The Michigan Engineer News Center

Bill and Nicole Family Scholarship Fund established

William A. (BSE IO ’91) and Nicole A. Gryzenia (AB ’93) have provided a gift to benefit the College of Engineering and the College of Literature, Science and the Arts.| Short Read

William A. (BSE IO ’91) and Nicole A. Gryzenia (AB ’93) have provided a gift to benefit the College of Engineering and the College of Literature, Science and the Arts. At the College of Engineering, this gift of endowment has established the Bill and Nicole Family Scholarship Fund in order to provide scholarship support to undergraduate students. This gift qualifies for the Third Century Matching Initiative.

Mr. Gryzenia currently serves as the CEO of AxleTech International, a global manufacturer of heavy-duty off-highway drivetrain systems, components and aftermarket parts. Prior to his current role, Mr. Gryzenia has held other executive positions, including Vice President & General Manger, Aftermarket to the Dana Corporation and Vice President, Aftermarket to AxleTech International. After her undergraduate studies at the U-M, Mrs. Gryzenia earned a juris doctor degree from George Washington University in 1997, and currently practices immigration law.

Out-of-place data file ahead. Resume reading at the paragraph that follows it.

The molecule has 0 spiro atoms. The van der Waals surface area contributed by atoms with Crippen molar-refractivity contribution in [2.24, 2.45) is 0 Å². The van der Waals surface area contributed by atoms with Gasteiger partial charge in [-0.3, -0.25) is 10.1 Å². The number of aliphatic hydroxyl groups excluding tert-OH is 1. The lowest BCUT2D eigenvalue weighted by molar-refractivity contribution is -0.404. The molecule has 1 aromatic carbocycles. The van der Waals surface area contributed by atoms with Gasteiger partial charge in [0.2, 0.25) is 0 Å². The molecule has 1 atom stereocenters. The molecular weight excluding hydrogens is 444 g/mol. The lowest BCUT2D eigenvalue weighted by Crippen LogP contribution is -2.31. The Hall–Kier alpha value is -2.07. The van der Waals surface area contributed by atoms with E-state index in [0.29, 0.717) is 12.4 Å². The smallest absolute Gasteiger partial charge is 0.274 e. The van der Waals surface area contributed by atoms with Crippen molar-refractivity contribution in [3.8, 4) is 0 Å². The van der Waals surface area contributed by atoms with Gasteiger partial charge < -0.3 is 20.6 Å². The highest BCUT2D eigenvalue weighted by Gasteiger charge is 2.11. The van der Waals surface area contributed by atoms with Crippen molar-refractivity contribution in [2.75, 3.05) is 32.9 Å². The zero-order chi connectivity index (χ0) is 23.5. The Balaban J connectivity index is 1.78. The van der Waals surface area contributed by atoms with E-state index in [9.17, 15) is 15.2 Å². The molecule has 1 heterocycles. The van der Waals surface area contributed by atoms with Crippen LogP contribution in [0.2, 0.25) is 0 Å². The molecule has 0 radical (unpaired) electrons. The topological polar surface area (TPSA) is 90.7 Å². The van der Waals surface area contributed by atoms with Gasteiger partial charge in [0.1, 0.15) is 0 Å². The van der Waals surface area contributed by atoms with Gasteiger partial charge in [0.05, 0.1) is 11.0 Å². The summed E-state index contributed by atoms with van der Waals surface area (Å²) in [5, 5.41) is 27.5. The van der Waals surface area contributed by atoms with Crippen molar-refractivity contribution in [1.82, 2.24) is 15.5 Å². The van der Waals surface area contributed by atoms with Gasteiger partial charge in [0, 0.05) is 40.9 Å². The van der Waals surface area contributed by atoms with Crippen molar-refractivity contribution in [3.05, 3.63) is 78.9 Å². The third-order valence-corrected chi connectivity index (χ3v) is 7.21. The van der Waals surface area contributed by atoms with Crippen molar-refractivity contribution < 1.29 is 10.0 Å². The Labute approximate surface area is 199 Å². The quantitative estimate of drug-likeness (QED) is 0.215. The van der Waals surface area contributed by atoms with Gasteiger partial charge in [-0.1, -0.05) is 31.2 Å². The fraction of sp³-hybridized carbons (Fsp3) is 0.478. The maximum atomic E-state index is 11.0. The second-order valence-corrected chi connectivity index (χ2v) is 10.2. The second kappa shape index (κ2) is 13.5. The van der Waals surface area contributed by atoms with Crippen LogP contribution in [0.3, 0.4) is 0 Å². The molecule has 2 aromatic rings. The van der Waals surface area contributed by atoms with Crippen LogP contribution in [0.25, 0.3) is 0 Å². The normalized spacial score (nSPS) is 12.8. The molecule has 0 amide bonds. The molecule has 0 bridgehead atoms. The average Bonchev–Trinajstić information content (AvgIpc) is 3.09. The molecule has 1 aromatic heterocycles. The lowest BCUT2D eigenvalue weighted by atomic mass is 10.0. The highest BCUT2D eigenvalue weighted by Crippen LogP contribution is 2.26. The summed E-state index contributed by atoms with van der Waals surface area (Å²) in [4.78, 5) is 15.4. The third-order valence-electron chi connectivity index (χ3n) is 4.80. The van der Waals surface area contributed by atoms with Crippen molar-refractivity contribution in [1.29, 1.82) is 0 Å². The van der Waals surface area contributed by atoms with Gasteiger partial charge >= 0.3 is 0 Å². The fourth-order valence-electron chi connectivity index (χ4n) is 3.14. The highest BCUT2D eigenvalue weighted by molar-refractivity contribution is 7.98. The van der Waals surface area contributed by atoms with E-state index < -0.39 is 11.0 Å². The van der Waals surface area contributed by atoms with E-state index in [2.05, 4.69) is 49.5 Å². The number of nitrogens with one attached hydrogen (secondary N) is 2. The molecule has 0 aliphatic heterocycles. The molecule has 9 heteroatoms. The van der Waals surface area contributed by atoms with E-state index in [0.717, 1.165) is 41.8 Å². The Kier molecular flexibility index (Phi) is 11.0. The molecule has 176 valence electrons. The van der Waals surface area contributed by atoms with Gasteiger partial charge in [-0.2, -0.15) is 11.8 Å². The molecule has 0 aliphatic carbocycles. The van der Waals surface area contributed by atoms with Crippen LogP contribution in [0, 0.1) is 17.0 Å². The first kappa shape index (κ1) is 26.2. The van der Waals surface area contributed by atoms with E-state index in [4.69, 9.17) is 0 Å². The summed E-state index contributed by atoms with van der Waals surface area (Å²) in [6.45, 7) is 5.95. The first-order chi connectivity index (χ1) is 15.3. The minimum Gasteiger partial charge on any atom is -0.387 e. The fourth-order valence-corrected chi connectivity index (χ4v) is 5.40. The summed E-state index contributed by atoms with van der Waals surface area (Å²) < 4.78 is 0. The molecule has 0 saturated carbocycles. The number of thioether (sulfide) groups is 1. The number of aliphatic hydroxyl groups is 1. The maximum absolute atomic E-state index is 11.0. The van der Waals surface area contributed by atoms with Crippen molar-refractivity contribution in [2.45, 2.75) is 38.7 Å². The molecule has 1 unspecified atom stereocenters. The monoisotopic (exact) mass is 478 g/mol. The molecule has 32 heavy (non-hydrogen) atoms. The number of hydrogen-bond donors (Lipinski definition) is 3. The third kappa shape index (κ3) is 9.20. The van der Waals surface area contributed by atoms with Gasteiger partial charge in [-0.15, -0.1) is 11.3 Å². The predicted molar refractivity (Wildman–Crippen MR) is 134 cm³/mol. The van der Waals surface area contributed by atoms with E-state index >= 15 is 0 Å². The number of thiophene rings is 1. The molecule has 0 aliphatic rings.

Jon Kinsey

Contact

Jon Kinsey
Chief of Staff

Michigan Engineering

(734) 647-7099

2466 LEC

The electrons absorb laser light and set up “momentum combs” (the hills) spanning the energy valleys within the material (the red line). When the electrons have an energy allowed by the quantum mechanical structure of the material—and also touch the edge of the valley—they emit light. This is why some teeth of the combs are bright and some are dark. By measuring the emitted light and precisely locating its source, the research mapped out the energy valleys in a 2D crystal of tungsten diselenide. Credit: Markus Borsch, Quantum Science Theory Lab, University of Michigan.

Mapping quantum structures with light to unlock their capabilities

Rather than installing new “2D” semiconductors in devices to see what they can do, this new method puts them through their paces with lasers and light detectors. | Medium Read